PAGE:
Eating Disorder Statistics
Bulimia Nervosa (pdf)
Causes of Eating Disorders (pdf)
Eating Disorder Statistics (pdf)
Who is at Risk? (pdf)
Males & Eating Disorders (pdf)
Eating Disorders in Women of Color (pdf)
Health Consequences (pdf)
Helping a Friend/Loved One (pdf)
Treatment and Recovery (pdf)
In the United States, as many as 10 million females and 1 million males are fighting a life and death battle with an eating disorder such as anorexia or bulimia. Millions more are struggling with binge eating disorder (Crowther et al., 1992; Fairburn et al., 1993; Gordon, 1990; Hoek, 1995; Shisslak et al., 1995).
Because of the secretiveness and shame associated with eating disorders, many cases are probably not reported. In addition, many individuals struggle with body dissatisfaction and sub-clinical disordered eating attitudes and behaviors. For example, it has been shown that 80% of American women are dissatisfied with their appearance (Smolak, 1996).
- For females between fifteen to twenty-four years old who suffer from anorexia nervosa, the mortality rate associated with the illness is twelve times higher than the death rate of ALL other causes of death (Sullivan, 1995).
Please note, the heightened mortality rate applies only to those with anorexia and does not mean that anorexia is the leading cause of death among all females aged 15-24 in the general public.
- Anorexia nervosa has the highest premature fatality rate of any mental illness (Sullivan, 1995).
In a 2003 review of the literature, Hoek and van Hoeken found:
- 40% of newly identified cases of anorexia are in girls 15-19 years old.
- Significant increase in incidence of anorexia from 1935 to 1989 especially among young women 15-24.
- A rise in incidence of anorexia in young women 15-19 in each decade since 1930.
- The incidence of bulimia in 10-39 year old women TRIPLED between 1988 and 1993.
- Only one-third of people with anorexia in the community receive mental health care.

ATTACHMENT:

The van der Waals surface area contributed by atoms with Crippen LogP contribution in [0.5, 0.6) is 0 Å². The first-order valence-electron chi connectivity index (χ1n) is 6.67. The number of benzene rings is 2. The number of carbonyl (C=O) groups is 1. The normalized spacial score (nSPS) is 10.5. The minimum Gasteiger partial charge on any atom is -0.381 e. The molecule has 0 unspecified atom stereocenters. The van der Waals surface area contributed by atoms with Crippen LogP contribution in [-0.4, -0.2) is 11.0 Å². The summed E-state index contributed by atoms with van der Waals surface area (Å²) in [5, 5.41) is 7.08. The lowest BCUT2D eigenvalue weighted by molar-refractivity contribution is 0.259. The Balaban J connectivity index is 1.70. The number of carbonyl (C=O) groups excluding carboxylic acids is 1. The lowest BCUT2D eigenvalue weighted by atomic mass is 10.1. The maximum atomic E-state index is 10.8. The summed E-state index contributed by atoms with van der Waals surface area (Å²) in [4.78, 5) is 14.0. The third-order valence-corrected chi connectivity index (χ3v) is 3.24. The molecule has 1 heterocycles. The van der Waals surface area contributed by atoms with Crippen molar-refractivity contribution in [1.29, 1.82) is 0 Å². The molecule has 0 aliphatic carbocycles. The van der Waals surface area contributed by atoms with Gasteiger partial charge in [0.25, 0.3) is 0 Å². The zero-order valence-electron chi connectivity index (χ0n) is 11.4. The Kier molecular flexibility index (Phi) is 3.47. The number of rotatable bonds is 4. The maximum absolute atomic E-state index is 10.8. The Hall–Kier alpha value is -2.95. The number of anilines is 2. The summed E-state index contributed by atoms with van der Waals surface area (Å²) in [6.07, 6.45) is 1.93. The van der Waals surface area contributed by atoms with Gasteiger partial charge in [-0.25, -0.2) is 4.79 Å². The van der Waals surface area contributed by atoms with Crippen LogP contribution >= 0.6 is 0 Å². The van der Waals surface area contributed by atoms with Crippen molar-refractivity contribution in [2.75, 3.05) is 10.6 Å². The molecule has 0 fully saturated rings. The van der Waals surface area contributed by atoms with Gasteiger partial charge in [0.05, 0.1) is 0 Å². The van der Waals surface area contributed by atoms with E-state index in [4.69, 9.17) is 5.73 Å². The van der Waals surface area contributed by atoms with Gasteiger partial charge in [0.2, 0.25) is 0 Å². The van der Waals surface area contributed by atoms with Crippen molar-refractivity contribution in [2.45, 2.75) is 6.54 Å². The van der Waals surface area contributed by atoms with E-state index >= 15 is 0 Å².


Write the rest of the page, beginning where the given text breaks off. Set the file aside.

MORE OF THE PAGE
- Only 6% of people with bulimia receive mental health care.
- The majority of people with severe eating disorders do not receive adequate care.
Despite its prevalence, there is inadequate research funding for eating disorders. Funding for eating disorders research is approximately 75% less than that for Alzheimer’s disease. In the year 2005, the National Institute of Health (NIH) funded the following disorders accordingly:
Illness Prevalence Research Funds
Eating disorders: 10 million $12,000,000*
Alzheimer’s disease: 4.5 million $647,000,000
Schizophrenia: 2.2 million $350,000,000
* The reported research funds are for anorexia nervosa only. No estimated funding is reported for bulimia nervosa or eating disorders not otherwise specified.
Research dollars spent on eating disorders averaged $1.20 per affected individual, compared to $159 per affected individual for schizophrenia.
American Public Opinion on Eating Disorders
In March 2005, NEDA contracted with Global Market Insite, Inc. (GMI), a leader in global market research, to conduct a 1,500 nationwide sample of adults in the U.S. Their findings concluded from those surveyed that:
- Three out of four Americans believe eating disorders should be covered by insurance companies just like any other illness.
- Americans believe that government should require insurance companies to cover the treatment of eating disorders.
- Four out of ten Americans either suffered or have known someone who has suffered from an eating disorder.